Mooradian et al v. FCA US LLC

Filing 37

Opinion & Order signed by Judge James S. Gwin on 10/27/17. The Court, for the reasons set forth in this order, grants defendant's motion to dismiss plaintiffs' breach of express warranty, breach of implied warranty, Magnuson-Moss Warranty Act, and Ohio Consumer Sales Practices Act claims. The Court denies defendant's motion to dismiss plaintiffs' negligence claims, diminished value claims, and class certification-based claims. (Related Doc. 30 ) (D,MA)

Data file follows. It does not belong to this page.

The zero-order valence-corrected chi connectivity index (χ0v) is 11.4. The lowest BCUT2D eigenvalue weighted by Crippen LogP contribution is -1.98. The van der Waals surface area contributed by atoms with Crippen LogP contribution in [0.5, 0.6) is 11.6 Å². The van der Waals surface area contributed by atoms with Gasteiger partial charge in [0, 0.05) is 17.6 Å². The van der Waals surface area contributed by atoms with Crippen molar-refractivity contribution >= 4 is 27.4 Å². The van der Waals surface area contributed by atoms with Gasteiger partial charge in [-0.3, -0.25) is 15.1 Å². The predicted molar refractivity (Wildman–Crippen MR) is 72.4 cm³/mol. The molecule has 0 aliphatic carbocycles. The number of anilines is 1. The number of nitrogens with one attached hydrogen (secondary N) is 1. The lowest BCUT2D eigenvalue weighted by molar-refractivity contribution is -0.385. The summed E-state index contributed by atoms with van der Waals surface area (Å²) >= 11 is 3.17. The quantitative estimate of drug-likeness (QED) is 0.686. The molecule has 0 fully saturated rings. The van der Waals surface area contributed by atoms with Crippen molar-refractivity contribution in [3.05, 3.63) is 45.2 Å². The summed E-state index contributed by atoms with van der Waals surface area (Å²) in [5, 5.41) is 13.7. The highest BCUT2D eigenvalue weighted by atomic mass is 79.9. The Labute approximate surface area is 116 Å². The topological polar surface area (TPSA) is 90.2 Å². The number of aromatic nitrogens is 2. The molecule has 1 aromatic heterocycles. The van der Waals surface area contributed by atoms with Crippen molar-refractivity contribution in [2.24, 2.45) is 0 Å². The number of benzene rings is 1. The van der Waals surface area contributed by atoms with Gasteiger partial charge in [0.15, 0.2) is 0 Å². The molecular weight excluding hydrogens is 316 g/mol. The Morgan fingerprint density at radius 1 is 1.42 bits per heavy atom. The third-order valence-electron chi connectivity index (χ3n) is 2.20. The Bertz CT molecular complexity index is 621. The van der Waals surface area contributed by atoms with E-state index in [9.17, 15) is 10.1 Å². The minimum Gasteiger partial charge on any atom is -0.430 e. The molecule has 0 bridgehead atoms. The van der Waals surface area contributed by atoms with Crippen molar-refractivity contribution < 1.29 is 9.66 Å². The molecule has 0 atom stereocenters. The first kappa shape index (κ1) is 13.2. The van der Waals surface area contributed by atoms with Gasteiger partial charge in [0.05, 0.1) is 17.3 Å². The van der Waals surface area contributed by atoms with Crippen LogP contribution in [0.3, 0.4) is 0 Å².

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UNITED STATES DISTRICT COURT NORTHERN DISTRICT OF OHIO ------------------------------------------------------: DONNA MOORADIAN, ET AL. : : Plaintiffs, : : vs. : : FCA US, LLC, : : Defendant. : : ------------------------------------------------------- CASE NO. 1:17-cv-1132 OPINION & ORDER [Resolving Doc. No. 30] JAMES S. GWIN, UNITED STATES DISTRICT JUDGE: Plaintiffs make claims that allege a manufacturing defect in 2012-2017 Jeep Wranglers.1 Defendant FCA US, LLC (“FCA”) moves to dismiss Plaintiffs Donna and William Mooradian’s and Plaintiff Joseph White’s (collectively, “Plaintiffs”) complaint for failure to state a claim.2 For the reasons below, the Court GRANTS IN PART and DENIES IN PART Defendant’s motion to dismiss. I. Background A. The Manufacturing Process and Alleged Defect Defendant FCA US, LLC manufactures Jeep Wranglers.3 When making the Wranglers’ engines, FCA uses a sand-casting method to create some engine components and a die-casting method to create others. This sand-casting method “utilizes expendable sand molds to form complex metal parts from alloys.”4 1 Doc. 18 (amended complaint). Doc. 30. Plaintiffs oppose. Doc. 32. Defendant replies. Doc. 35. 3 In deciding a motion to dismiss for failure to state a claim, the Court assumes the facts alleged in the complaint are true. The Court therefore presents Plaintiffs’ version of the facts here. See Ohio Police & Fire Pension Fund v. Standard & Poor’s Fin. Servs. LLC, 700 F.3d 829, 835 (6th Cir. 2012). 4 Doc. 18 at 4. 2 Case No. 1:17-cv-1132 Gwin, J. When manufacturing 2012-2017 Wranglers, FCA used a die-casting method to create the Wranglers’ engine blocks, but used a sand-casting method to make the engine’s cylinder head.5 Any excess sand from this sand-casting method must be purged from the cylinder head, or it will gradually seep into other engine component parts.6 Specifically, excess sand can “improperly circulate through the vehicle’s cooling system and settle in the heater core, radiator, and oil cooling systems.”7 Eventually, this excess sand forms a sludge in the bottom of the radiator reservoir that can cause the vehicle’s heating and cooling systems to malfunction and fail.8 This makes driving in extreme heat or cold potentially dangerous or impossible.9 Plaintiffs allege that sand begins to shed from the engine cylinder head as soon as someone drives the vehicle, but this issue is only discovered once the heating and cooling systems fail. Moreover, normal maintenance, such as an engine flush, does not fix this problem.10 This is because the sand-based sludge builds up at the bottom of the radiator, which an engine flush does not reach.11 Additionally, sand continues to build up in the engine once the vehicle operates again.12 Plaintiffs allege that Defendants’ failure to adequately clean cylinder heads created a manufacturing defect in 2012-2017 Jeep Wranglers. FCA provides two relevant express warranties that cover 2012-2017 Jeep Wranglers. The 3-year/36,000 mile “Basic Limited Warranty” “covers the cost of all parts and labor needed to 5 Id. Id. 7 Id. 8 Id. 9 Id. at 5. 10 Id. 11 Id. 12 Id. 6 -2- Case No. 1:17-cv-1132 Gwin, J. repair any item” on the vehicle except “tires and Unwired [sic] headphones.”13 The 5year/100,000 mile “Powertrain Limited Warranty” “covers the cost of all parts and labor needed to repair” a limited number of parts, including the engine cylinder head assemblies.14 B. The Mooradians In July 2013, the Mooradians leased a new 2013 Jeep Wrangler Unlimited from an authorized Jeep dealer.15 In October 2016, the heat in the Mooradians’ Jeep only blew cold air from the vents, even though it was on the highest setting. The defroster also only emitted cold air, which caused the windshield to fog during use.16 These problems continued, and in January 2017 the Mooradians took their Jeep to an authorized dealer to repair the Jeep’s heater. The Jeep had 33,000 miles at the time they took it to a dealer for repairs. The dealer told the Mooradians that they found a “sludge-like residue” in the radiator and oil cooler, which caused their vehicle’s problems.17 To repair this, the dealer replaced the radiator, oil cooler, and heater core at a cost of $2,600. Neither of the Jeep’s warranties covered this cost. After some negotiation, the Mooradians agreed to pay $300 for the repairs, and Jeep or the dealer covered the remaining $2,300.18 During this repair, the dealer did not fix any engine parts, including the engine’s cylinder heads. The Mooradians have not alleged that their Jeep has had additional issues. They do, however, “fear that the component parts that were replaced are being damaged again.”19 13 Doc. 30-1 at 5. Id. 15 Doc. 18 at 9. 16 Id. 17 Id. 18 Id. 19 Id. at 10. 14 -3- Case No. 1:17-cv-1132 Gwin, J. C. Plaintiff White Plaintiff White purchased a new 2013 Jeep Wrangler Unlimited from an authorized dealer in 2013. In June 2015, White’s air conditioning did not emit sufficient air from the Jeep’s vents.20 When White took his Jeep for repair, the dealership solved the problem by flashing his air conditioning control head. The same problem arose in July 2016, and the dealer fixed the problem by replacing the blower motor in Plaintiff White’s Jeep.21 *** Plaintiffs allege that Defendant has breached its express and implied warranties by refusing to repair the defective cylinder heads, that Defendant was negligent in producing the cylinder heads, and that Defendant violated the Ohio Consumer Sales Practices Act (OCSPA). 22 Plaintiffs seek to certify a class of all model year 2012-2017 Jeep Wrangler owners in the United States, as well as a subclass of Wrangler owners in Ohio.23 II. Legal Standard An action may be dismissed under Federal Rule of Civil Procedure 12(b)(6) if it fails to state a claim upon which a court can grant relief.24 To survive a Rule 12(b)(6) dismissal, the complaint “must present ‘enough facts to state claim to relief that is plausible on its face’” when its factual allegations are presumed true and reasonable inferences are made in favor of the nonmoving party.25 20 Id. at 10-11. Id. 22 Ohio Rev. Code § 1345, et seq. 23 Doc. 18 at 11. 24 Total Benefits Planning Agency, Inc. v. Anthem Blue Cross & Blue Shield, 552 F.3d 430, 434 (6th Cir. 2008). 25 Id. (citing Bell Atlantic Corp. v. Twombly, 550 U.S. 544 (2007)). 21 -4- Case No. 1:17-cv-1132 Gwin, J. Although federal pleading requirements do not require detailed factual allegations, “it is still necessary that the complaint contain more than bare assertions or legal conclusions.”26 The complaint must allege sufficient facts to give “the defendant fair notice of what the . . . claim is and the grounds upon which it rests” and that “raise a right to relief above the speculative level.”27 III. Analysis Defendant FCA argues that, for a variety of reasons, all of Plaintiffs’ claims must be dismissed. The Court addresses each claim in turn. A. Breach of Express Warranties A claim for breach of express warranty under Ohio law requires a plaintiff to establish that: “(1) the item in question was subject to a warranty; (2) the item did not conform to the warranty; (3) the seller was given a reasonable opportunity to cure any defects; and (4) the seller failed to cure the defects within a reasonable period of time or after a reasonable number of attempts.”28 For the reasons stated below, the Court GRANTS Defendant’s motion to dismiss Plaintiff’s breach of express warranty claim for failure to state a claim. 1. Basic Limited and Powertrain Limited Warranties Plaintiffs allege that FCA breached its express warranties covering their Jeep Wranglers by failing to repair the defective cylinder heads.29 FCA provides two potentially relevant express 26 Id. at 434. Twombly, 550 U.S. 544 at 555. 28 Galoski v. Stanley Black & Decker, Inc., 2015 WL 5093443, at *4 (N.D. Ohio Aug. 28, 2015) (citing Temple v. Fleetwood Enters., Inc., 133 F. App’x 254, 268 (6th Cir. 2005)). 29 Doc. 18 at 15-16. 27 -5- Case No. 1:17-cv-1132 Gwin, J. warranties, a 3 year/36,000 mile “Basic Limited Warranty” and a longer 5 year/100,000 mile “Powertrain Limited Warranty.” The Basic Limited Warranty “covers the cost of all parts and labor needed to repair any item” on the vehicle except “tires and Unwired [sic] headphones.”30 The Powertrain Limited Warranty “covers the cost of all parts and labor needed to repair” a limited number of parts, including the cylinder head assemblies within the engine.31 Defendant FCA argues that neither warranty covers Plaintiffs’ claims. Defendant argues that none of Plaintiffs’ vehicles required repair within either the time or mileage limit for the Basic Limited Warranty. Additionally, none of the repairs to Plaintiffs’ vehicles involved any of the parts expressly enumerated in the Powertrain Limited Warranty. Regarding these two arguments, FCA misunderstands Plaintiffs’ claims. Plaintiffs claim that the cylinder head, which is expressly covered by the longer Powertrain Limited Warranty, is defectively manufactured. The defect in that cylinder head then is argued to cause numerous other problems with the vehicle’s heating and cooling systems. As such, Plaintiffs claim that a repair that looks only at the heating or cooling system problem is akin to putting duct tape over a broken window; fine for a day, but nothing remotely resembling an adequate permanent solution. FCA does not argue that the allegedly defective cylinder head was not covered by the longer Powertrain Limited Warranty when they sought repairs, or that the warranty has otherwise expired. Because Plaintiffs have alleged that Defendant FCA failed to repair a part covered by the still-in-effect Powertrain Limited Warranty, these arguments cannot defeat Plaintiffs’ express warranty claim. 30 31 Doc. 30-1 at 5. Id. -6- Case No. 1:17-cv-1132 Gwin, J. 2. Opportunity and Failure to Cure In order to state a claim for breach of warranty, Plaintiffs must have given Defendant FCA a reasonable opportunity to cure any defects, and Defendant must have failed to cure these defects.32 The Mooradians took their vehicle in for one repair allegedly related to the manufacturing defect. White received two such repairs.33 Apparently, both repairs worked. The Mooradians and White do not allege similar repair needs. Plaintiffs do not adequately allege that Defendant FCA has had sufficient opportunity to cure. For both the Mooradians and for White, the repairs seem to have fixed the problem. The Mooradians claim that after several months of poor vehicle heating, their Jeep was fixed in January 2017. They do not allege any later problems or expense. With regard to Plaintiff White, he alleges off-and-on air conditioning problems in 2015 and 2016. He then alleges that in July 2016 and after 64,151 miles, he needed to replace the air conditioning blower motor.34 He does not explain how the air conditioning blower motor replacement relates to any sand in the cylinder heads, and he does not allege that anyone told him that he had sand or sludge in his radiator. White does not allege any later problems or expenses. A defendant must be given at least two opportunities to cure a defect.35 For that reason alone, the Mooradians’ claim plainly fails. They have only received one repair, and that repair returned their car to working order for a substantial period of time, if not permanently.36 Plaintiff White received two repairs related to the alleged defect. Plaintiff White’s claim also fails, as “two repairs of the same item is not unreasonable pursuant to either a breach of See Temple, 133 F. App’x at 268. Although Plaintiff White took his vehicle into the dealer for three repairs, during one of those trips the dealer was unable to replicate the alleged problem and performed no repair. See Doc. 18 at 11. 34 Id. 35 See Temple, 133 F. App’x at 269. 36 See Doc. 18 at 9-10 32 33 -7- Case No. 1:17-cv-1132 Gwin, J. warranty claim or the Magnuson-Moss Act.”37 Additionally, Plaintiff White alleges no facts suggesting that his air conditioning problems were actually caused by the manufacturing defect, i.e. finding a sludge build-up, instead of the problems the dealer diagnosed and fixed. Besides this numerical deficiency, Plaintiffs’ claim suffers from a more fundamental issue. No Plaintiff alleges that he took his vehicle to Defendant or its dealers complaining of the defective cylinder head and that Defendant refused the repair. Instead, Plaintiffs sought and received repairs for heating and air conditioning problems. Plaintiffs argue that even though the repairs they received solved their air conditioning- or heatrelated issues temporarily, Defendant failed to remedy their claimed underlying sand problem. Although neither plaintiff alleges any additional problems, they argue issues will recur. These vague allegations might sustain a breach of warranty claim in some scenarios. It cannot sustain this allegation, however, for three reasons. First, the allegedly defective vehicles only required one or two repairs to return to full working order for a substantial length of time. Second, and relatedly, no Plaintiff actually received the same repair more than once. The Mooradians only ever received one repair, and Plaintiff White had his air conditioning control head unit flashed once, and his blower motor replaced once.38 Finally, Plaintiffs do not allege that their vehicles currently exhibit any symptoms after their most recent repair.39 Indeed, no Plaintiff has a history of needing repeated repairs to the allegedly affected components. Temple, 133 F. App’x at 269. Doc. 18 at 11. 39 See Temple, 133 F. App’x at 269 (“[A]ssuming that the Temples met their burden by demonstrating that the defects were subject to a warranty and that they gave a reasonable amount of time to the warrantors for repair, this Court can affirm the district court’s grant of summary judgment to Cummins because the 37 38 -8- Case No. 1:17-cv-1132 Gwin, J. As such, Plaintiffs have not given Defendant sufficient opportunity to cure. B. Failure of Essential Purpose, Unconscionability, and Pre-Suit Notice Even if Defendant has not explicitly breached its express warranties, Plaintiff claims that those warranties have failed their essential purposes or are unconscionable. For the following reasons, the Court disagrees. 1. Failure of the Warranties’ Essential Purpose Plaintiffs argue that Defendant FCA’s express warranties have failed their essential purpose because the alleged manufacturing defect continues to manifest after they have taken their vehicles in for repairs. Plaintiffs’ argument fails. When a warranty limits a plaintiff to a repair or replace remedy, that warranty fails its essential purpose when the warranted product remains defective even after numerous attempts at repair.40 As explained above, no Plaintiff complained about the sand in the cylinder head manufacturing defect. Plaintiffs took their vehicles in for one or two repairs regarding alleged symptoms of the manufacturing defect, and Defendant fixed those symptoms. No Plaintiff alleges that any symptoms of the alleged defect have recurred since the most recent repair. This minimal number of potentially successful repairs after several years of use is a far cry from the vehicles “riddled with defects” that have caused courts to find the repair and replace remedy inadequate.41 Temples failed to offer any evidence that the defects complained of to Cummins (the engine defects) continued to exist.”). 40 Goddard v. Gen. Motors Corp., 396 N.E.2d 761, 765 (Ohio 1979). 41 See, e.g., id. at 762-63 (detailing “numerous mechanical problems” within ten months of delivery, including four repairs to the vehicle’s transmission, a replaced starter, and a failed fuel pump). -9- Case No. 1:17-cv-1132 Gwin, J. As such, neither the Basic Limited nor Powertrain Limited Warranties has failed its essential purpose. Plaintiffs’ minimal repair history does not suggest a failure of these warranties’ essential purposes. Indeed, any repairs to parts covered under the Basic Limited Warranty occurred after the 3 year/36,000 mile limitation on that warranty,42 and Plaintiffs have not sought a repair explicitly under the Powertrain Limited Warranty. 2. Unconscionability Plaintiffs argue that the time limits on Defendant’s warranties are unconscionable. Plaintiffs allege that Defendant FCA knew that the manufacturing defect would only become apparent to a consumer near or after the end of the express warranties, and Defendant FCA made false or misleading representations to hide the existence of the defect. In Ohio, “[a] warranty disclaimer that leaves a party with a defective product and no avenue for recourse against the manufacturer is unconscionable. However, a warranty in which the party disclaiming warranties or remedies assumes some form of responsibility for the performance or maintenance of the product in issue is not unconscionable.”43 Each of the two warranties involved with this case provides a responsibility to repair or replace the covered parts for years or tens of thousands of miles. Additionally, although the manufacturing defect may only manifest after the expiration of the Basic Limited Warranty, each Plaintiff had years and tens of thousands of miles remaining under the longer Powertrain Limited Warranty at the time of their repairs. 42 See Huffman v. Electrolux Home Products, Inc., 2013 WL 5591939, at *2 (N.D. Ohio Sept. 30, 2013) (“Because the warranty had already expired by the time the washing machine failed, plaintiff faces an insurmountable bar moving forward with her express warranty claim.”). 43 Zaremba v. Marvin Lumber and Cedar Co., 458 F. Supp. 2d 545, 549 (N.D. Ohio 2006) (citing Westfield Ins. Co. v. HULS Am., Inc., 714 N.E.2d 934, 949 (Ohio Ct. App. 1998)). -10- Case No. 1:17-cv-1132 Gwin, J. Finally, Plaintiffs’ allegations of false and misleading statements made by Defendant do not meet the plausibility standard required to adequately state a claim. Plaintiffs summarily state that these statements occurred.44 They do not, however, allege any facts about the substance of these statements; who made the statements; or when, where, and in what medium Defendant made these statements. This type of conclusory allegation cannot defeat a motion to dismiss for failure to state a claim.45 For these reasons, Defendant’s warranties are not unconscionable.46 3. Pre-Suit Notice Because the Court dismisses Plaintiffs’ breach of express warranty claim on other grounds, whether Plaintiff properly provided the required pre-suit notice is immaterial.47 B. Breach of Implied Warranties 1. Whether Defendant Pled Implied Warranty Claims in Contract and Tort Under Ohio law, a litigant can sustain a breach of implied warranty claim either in contract or in tort. A claim for breach of implied warranty in contract needs privity between the parties,48 while a breach of implied warranty in tort does not.49 Plaintiffs argue that, even if they lack privity with Defendant, their implied warranty claim can survive in tort.50 Plaintiffs’ complaint does not explicitly state whether they seek a theory of implied warranty in contract, tort, or both. Plaintiffs do specifically refer to the warranty of 44 See Doc. 18 at 15-16, 19. Total Benefits Planning Agency, Inc., 552 F.3d at 434. 46 Additionally, Plaintiffs do not address Defendant’s arguments regarding conscionability in the express warranty context. Their failure to address Defendant’s arguments waives any objections they may have to those arguments. See Hicks v. Concorde Career Coll., 449 F. App’x 484, 487 (6th Cir. 2011). 47 See Ohio Rev. Code § 1302.65(C)(1) (“[T]he buyer must within a reasonable time after he discovers or should have discovered any breach notify the seller of breach or be barred from any remedy.”). 48 See Curl v. Volkswagen of Am., Inc., 871 N.E.2d 1141, 1148 (Ohio 2007). 49 See In re Porsche Cars North America, Inc., 880 F. Supp. 2d 801, 865 (S.D. Ohio 2012). 50 Doc. 32 at 8-9. 45 -11- Case No. 1:17-cv-1132 Gwin, J. merchantability, which sounds in contract.51 Plaintiffs allege that they have contract privity with Defendant, or that they are third-party beneficiaries to Defendant’s contracts with its dealers.52 Both allegations are only relevant to contractual implied warranty claims.53 Plaintiffs also, however, state that Defendant warranted that their vehicles were “fit for their ordinary purpose.”54 This language relates to the test establishing a breach of implied warranty in tort.55 Given that courts must “construe the complaint in the light most favorable to the plaintiff” on a motion to dismiss for failure to state a claim,56 the Court analyzes Plaintiff’s complaint as stating claims for both breach of implied warranty in contract and tort. 2. Substance of Implied Warranty Claims In order to state a claim for a breach of implied warranty in tort, Plaintiffs “must allege that (1) a defect existed in a defendant’s product that made it unfit for its ordinary, intended use; (2) the defect existed at the time the product left the defendant’s possession; and (3) the defect was the proximate cause of the plaintiff’s injuries.”57 Similarly, a seller breaches the contract-based implied warranty of merchantability “when the goods are not of the quality comparable to that generally acceptable in the trade for goods of the kind involved.”58 In the consumer vehicle context, this means that Plaintiffs must adequately allege that their vehicles are “not fit for safe driving and reliable transportation.”59 See In re Porsche, 880 F. Supp. 2d at 865 (“Purchasers that are in privity with the seller may pursue a claim for breach of implied warranty of merchantability under the UCC.”). 52 Doc. 18 at 17-18. 53 See Allen v. Anderson Windows, Inc., 913 F. Supp. 2d 490, 509 n.6 (S.D. Ohio 2012). 54 Doc. 18 at 18. 55 See In re Porsche, 880 F. Supp. 2d at 867 (“Plaintiffs bringing implied warranty in tort claims must allege that (1) a defect existed in a defendant’s product that made it unfit for its ordinary, intended use.”). 56 Ohio Police & Fire Pension Fund, 700 F.3d at 835 (quoting Directv, Inc. v. Treesh, 487 F.3d 471, 476 (6th Cir. 2007)). 57 In re Porsche, 880 F. Supp. 2d at 867 (citing White v. DePuy, Inc., 129 Ohio App.3d 472, 480, 718 N.E.2d 450 (12th Dist.1998)). 58 Felger v. I–Deal Auto Sales, 1997 WL 691450 (Ohio Ct. App. 1997). 59 Brown v. Cincyautos, Inc., 2009 WL 2913936, *5 (S.D. Ohio Sept. 8, 2009). 51 -12- Case No. 1:17-cv-1132 Gwin, J. Defendant FCA argues that Plaintiffs’ implied warranty claims fail because Plaintiffs’ vehicles drove without issue for years and tens of thousands of miles. In Defendant’s view these facts make Plaintiffs’ vehicles merchantable and otherwise fit for their ordinary, intended use as a matter of law.60 The Court agrees. Plaintiffs’ vehicles survived years of regular use before needing any repair related to the manufacturing defect. Plaintiffs then received either one or two repairs, which apparently solved any defect-related issue they experienced for at least six months, and possibly permanently.61 At least one Ohio court has found a vehicle merchantable as a matter of law when it suffered a potentially more dangerous issue after a similar time period of use as Plaintiffs’ vehicles.62 Additionally, when courts have declined to find a vehicle merchantable, the vehicle has required numerous repairs over a relatively short time-span,63 or has suffered from a major safety defect.64 Plaintiffs’ allegations of intermittent heating and air conditioning failure “while certainly an annoyance, did not interfere with [their] ability to drive [their] car[s].”65 For this reason, Plaintiffs make no sufficient merchantability or fitness claim. The Court therefore GRANTS Defendant’s motion to dismiss Plaintiffs’ implied warranty claims in both contract and tort. 60 Doc. 35 at 8-9. See Doc. 32 at 8-9. 62 Reyant v. Daimler-Benz A.G. Aktiengesellschaft, 1978 WL 215552, *3 (Ohio Ct. App. 1978) (finding vehicle merchantable as a matter of law when crankshaft broke after three years and 36,000 miles of use). 63 See, e.g., Mason v. Mercedes-Benz USA, LLC, 2005 WL 1995087, *5 (Ohio Ct. App. 2005) (finding that receiving twenty repairs in two years could make a vehicle unmerchantable). 64 See In re Porsche, 880 F. Supp. 2d at 827-28 (alleging that the defective coolant tubes could cause engine failure while traveling at high speeds). 65 Filipovic v. Fairchild Chevrolet, 2001 WL 1141384, *5 (Ohio Ct. App. 2001) (holding that repeated stalling did not make a vehicle unmerchantable). 61 -13- Case No. 1:17-cv-1132 Gwin, J. C. Violation of the Magnuson-Moss Warranty Act Recovery under the MMWA requires an underlying state law breach of warranty.66 Because the Court dismisses Plaintiffs’ express and implied breach of warranty claims, the Court also GRANTS Defendant’s motion to dismiss Plaintiffs’ MMWA claim. D. Negligence Defendant argues that Plaintiffs’ negligence claim fails because Defendant had no duty to create a product with a certain amount of longevity, and because Plaintiff’s only damages are for economic loss. Defendant argues that “[t]here simply is no common-law duty requiring a manufacturer to produce products . . . that will have a set longevity.”67 This argument proves too much. Taken to its logical conclusion, Defendant’s argument would totally eliminate negligence liability even for manufacturers that created a vehicle that only drove properly for days. Defendant points to a possible solution to this logical flaw by suggesting that the length of the warranty serves as the end-point where the parties have contractually agreed to shift liability from the manufacturer to the consumer. By this theory, because Plaintiffs sought repairs to parts outside of the time or mileage limits of the Basic Limited Warranty, no negligence claim can succeed. This argument, however, rests on a faulty assumption about Plaintiffs’ complaint. Plaintiffs allege that repairs stemming from the manufacturing defect are covered both by the shorter Basic Limited Warranty, which expired by the time Plaintiffs’ first sought repairs, and by the longer Powertrain Limited Warranty, which was still effective when Plaintiffs sought repairs. See In re Porsche, 880 F. Supp. 2d at 819 (“Courts have uniformly held that Congress intended the [Magnuson-Moss Warranty] Act’s implied warranty provisions to be interpreted in accordance with the relevant state’s law, except as expressly modified by the Act.”). 67 Doc. 30-1 at 16. 66 -14- Case No. 1:17-cv-1132 Gwin, J. As such, Defendant’s citations to cases where plaintiffs sought repairs after the express warranties ended are inapposite.68 Defendant’s argument regarding the economic loss doctrine also fails. Courts applying Ohio law, including this Court, have allowed consumers to recover economic losses in negligence actions when they are not in privity of contract with a manufacturer.69 Because, “in Ohio, vertical privity exists only between immediate links in the distribution chain,” Plaintiffs are not in contract privity with Defendant.70 To counter this rule, the Defendant cites to cases that either deal with commercial buyers, whom Ohio law does not allow to obtain recovery for purely economic losses,71 or involve strict liability instead of negligence.72 For these reasons, Plaintiffs’ negligence claim survives, and the Court DENIES Defendant’s motion to dismiss this claim. E. Violation of the Ohio Consumer Sales Practices Act Defendant argues that Plaintiffs’ claims under the Ohio Consumer Sales Practices Act (OCSPA) must be dismissed as barred by the statute of limitations. Additionally, Defendants argue that Plaintiffs failed to satisfy the requirements for pleading fraud under Federal Rule of Procedure 9(b). 68 See, e.g., Davisson v. Ford Motor Co., 2014 WL 4377792, at *7 (S.D. Ohio Sept. 3, 2014); Buckeye Res., Inc. v. DuraTech Indus. Int’l, Inc., 2011 WL 5190787, at *5 (S.D. Ohio Oct. 31, 2011). 69 See In re Porsche, 880 F. Supp. 2d at 871-72 (allowing an Ohio state law claim for negligence to proceed in spite of only claiming economic losses); In re Whirlpool Corp. Front-Loading Washer Prods. Liab. Litig., 684 F. Supp. 2d 942, 951 (N.D. Ohio 2009) (Gwin, J.) (same). 70 Curl, 871 N.E.2d at 1148. 71 See, e.g., Chemtrol, 537 N.E.2d at 631. 72 See, e.g., Kuns v. Ford Motor Co., 926 F. Supp. 2d 976, 986-87 (N.D. Ohio 2013). -15- Case No. 1:17-cv-1132 Gwin, J. The OCSPA has a two-year statute of limitations.73 This statute of limitations is “absolute.”74 When a plaintiff brings an OCSPA claim based on alleged misrepresentations about the “standard, quality, or grade” of a purchased consumer good, the statute of limitations begins to run from the time of purchase.75 All Plaintiffs bought their Wranglers in 2013. As such, the statute of limitations for their OCSPA claims ran out in 2015. Plaintiffs filed their complaint in 2017. The statute of limitations bars their claims unless it is tolled for some reason. In responding to their statute of limitations problem, the Plaintiffs argue for either discovery rule or equitable tolling. The discovery rule tolls the statute of limitations until a defect is discovered. Discovery rule tolling, however, is only available for OCSPA claims when a plaintiff seeks recission as a remedy.76 Plaintiffs seek both damages “and other relief under statutory or common law.”77 The OCSPA specifically provides for recission as a form of OCSPA relief.78 Plaintiffs, however, have not sufficiently alleged that they were unable to discover the defect within the limitations period. Plaintiffs allege that “hundreds” of complaints regarding this issue are available on the internet.79 In part because of these complaints, Plaintiffs allege that Defendant FCA should have been aware of the defect’s pervasiveness by June 2012.80 Indeed, one of the internet complaints included within Plaintiffs’ complaint is dated January 1, 2015.81 73 Ohio Rev. Code Ann. § 1345.10(C). Siriano v. Goodman Mfg. Co., 2015 WL 12748033, at *16-17 (S.D. Ohio Aug. 18, 2015). 75 See In re Whirlpool Corp., 45 F. Supp. 3d at 710-11. 76 See Siriano, 2015 WL 12748033, *16-17. 77 Doc. 18 at 20. 78 See Ohio Rev. Code Ann. § 1345.09. 79 Doc. 18 at 2. 80 Id. 81 See id. at 6. The Court notes that Plaintiffs apparently redacted this date in their complaint, as it is clearly visible on the website hosting the original online complaint. Compare Car Complaints, Heater Not Working, 2012 Jeep Wrangler, Complaint 18 available at 74 -16- Case No. 1:17-cv-1132 Gwin, J. At the latest then, Plaintiffs should have discovered the defect by then. The statute of limitations therefore ran out no later than January 1, 2017. Plaintiffs filed their complaint on May 31, 2017.82 Discovery rule tolling does not save their OCSPA claim. Plaintiffs are also not entitled to equitable tolling. When seeking to equitably toll a statute of limitations, Ohio courts require that “a plaintiff must show that the defendant misrepresented the length of the limitations period, promised a better settlement if the plaintiff did not bring suit, or made similar representations to induce a delay in bringing suit.”83 Plaintiffs’ make no allegations that Defendant misrepresented the limitations period. For these reasons, the Court GRANTS Defendant’s motion to dismiss Plaintiffs’ OCSPA claims as time-barred. F. Mooradians’ Diminished Value Claim Defendant also argues that because the Mooradians leased their vehicle, diminished value damages are not available.84 Defendants, however, provide no citation suggesting that Ohio law does not recognize this type of damages claim.85 In fact, Ohio’s Lemon Law recognizes that lessees could have a viable claim for the diminished value of their vehicle.86 Although Plaintiffs do not bring a Lemon Law claim here, Ohio’s recognition of a lessee’s potential claim for diminished value in that context provides heater/heater not working.shtml (last visited Oct. 2017) (link provided in Plaintiffs’ Complaint, Doc. 18 at 6), with Doc. 18 at 6. 82 See Doc. 1. 83 See Young v. Carrier Corp., 2014 WL 6617650, *6 (N.D. Ohio Nov. 21, 2014) (citing Helman v. EPL Prolong, Inc., 139 Ohio App. 3d 231, 246, 743 N.E.2d 484 (2000)). 84 Doc. 30-1 at 25. 85 Id. (citing Copelan v. Infinity Ins. Co., 192 F. Supp. 3d 1063, 1066 (C.D. Cal. 2016) (applying California state law) and Thiedemann v. Mercedes-Benz USA, LLC, 872 A.2d 783, 795-96 (N.J. 2005) (citing New Jersey state law)). 86 See Neeld v. American Isuzu Motors, Inc., 2004 WL 2715919, *5 (Ohio Ct. App. 2004) (citing Ohio Rev. Code §§ 1345.71(F)(2) and 1345.71(E)). -17- Case No. 1:17-cv-1132 Gwin, J. evidence that Ohio courts would also recognize a diminished value claim in the negligence and breach of warranty contexts. For this reason, the Court DENIES Defendant’s motion to dismiss the Mooradians’ claim for diminished value. G. Class Claims Defendant makes several arguments relating to the viability of Plaintiff’s complaint as a class action.87 These arguments are more appropriate for class certification proceedings, and so the Court declines to consider them in the context of a motion to dismiss for failure to state a claim.88 IV. Conclusion For the preceding reasons, the Court GRANTS Defendant’s motion to dismiss Plaintiff’s breach of express warranty, breach of implied warranty, Magnuson-Moss Warranty Act, and Ohio Consumer Sales Practices Act claims. The Court DENIES Defendant’s motion to dismiss Plaintiff’s negligence claims, diminished value claims, and class certification-based claims. IT IS SO ORDERED. Dated: October 27, 2017 s/ James S. Gwin___________ JAMES S. GWIN UNITED STATES DISTRICT JUDGE 87 See Doc. 30-1 at 19-20. See Sandusky Wellness Ctr., LLC v. ASD Specialty Healthcare, Inc., 863 F.3d 460, 466 (6th Cir. 2017), as corrected on denial of reh’g en banc (Sept. 1, 2017) (“In the class action context, a district court is given substantial discretion in determining whether to certify a class, as it possesses the inherent power to manage and control its own pending litigation.”). 88 -18-